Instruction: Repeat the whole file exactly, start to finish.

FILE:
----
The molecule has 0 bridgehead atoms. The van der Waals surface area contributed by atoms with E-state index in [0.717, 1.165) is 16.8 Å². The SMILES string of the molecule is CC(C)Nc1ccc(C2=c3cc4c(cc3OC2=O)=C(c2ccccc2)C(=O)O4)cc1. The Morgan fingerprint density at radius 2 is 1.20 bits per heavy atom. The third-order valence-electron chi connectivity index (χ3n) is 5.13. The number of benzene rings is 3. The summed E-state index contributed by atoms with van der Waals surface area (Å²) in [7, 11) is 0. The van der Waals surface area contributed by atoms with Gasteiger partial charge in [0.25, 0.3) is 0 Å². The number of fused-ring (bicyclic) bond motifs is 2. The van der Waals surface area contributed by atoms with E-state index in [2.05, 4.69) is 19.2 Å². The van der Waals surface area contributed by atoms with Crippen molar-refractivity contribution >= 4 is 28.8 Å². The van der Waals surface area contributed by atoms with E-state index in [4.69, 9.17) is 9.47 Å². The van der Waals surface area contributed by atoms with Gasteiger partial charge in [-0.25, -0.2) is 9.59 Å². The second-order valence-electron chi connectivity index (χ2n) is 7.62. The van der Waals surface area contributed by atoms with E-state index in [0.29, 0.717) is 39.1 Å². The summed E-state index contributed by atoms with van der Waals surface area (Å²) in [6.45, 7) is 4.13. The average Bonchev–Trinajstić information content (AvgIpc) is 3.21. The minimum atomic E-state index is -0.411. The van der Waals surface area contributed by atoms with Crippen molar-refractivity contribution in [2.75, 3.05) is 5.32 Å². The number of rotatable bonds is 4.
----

The molecule has 0 bridgehead atoms. The van der Waals surface area contributed by atoms with E-state index in [0.717, 1.165) is 16.8 Å². The SMILES string of the molecule is CC(C)Nc1ccc(C2=c3cc4c(cc3OC2=O)=C(c2ccccc2)C(=O)O4)cc1. The Morgan fingerprint density at radius 2 is 1.20 bits per heavy atom. The third-order valence-electron chi connectivity index (χ3n) is 5.13. The number of benzene rings is 3. The summed E-state index contributed by atoms with van der Waals surface area (Å²) in [7, 11) is 0. The van der Waals surface area contributed by atoms with Gasteiger partial charge in [0.25, 0.3) is 0 Å². The number of fused-ring (bicyclic) bond motifs is 2. The van der Waals surface area contributed by atoms with E-state index in [2.05, 4.69) is 19.2 Å². The van der Waals surface area contributed by atoms with Crippen molar-refractivity contribution >= 4 is 28.8 Å². The van der Waals surface area contributed by atoms with E-state index in [4.69, 9.17) is 9.47 Å². The van der Waals surface area contributed by atoms with Gasteiger partial charge in [-0.25, -0.2) is 9.59 Å². The second-order valence-electron chi connectivity index (χ2n) is 7.62. The van der Waals surface area contributed by atoms with E-state index in [0.29, 0.717) is 39.1 Å². The summed E-state index contributed by atoms with van der Waals surface area (Å²) in [6.45, 7) is 4.13. The average Bonchev–Trinajstić information content (AvgIpc) is 3.21. The minimum atomic E-state index is -0.411. The van der Waals surface area contributed by atoms with Crippen molar-refractivity contribution in [2.75, 3.05) is 5.32 Å². The number of rotatable bonds is 4.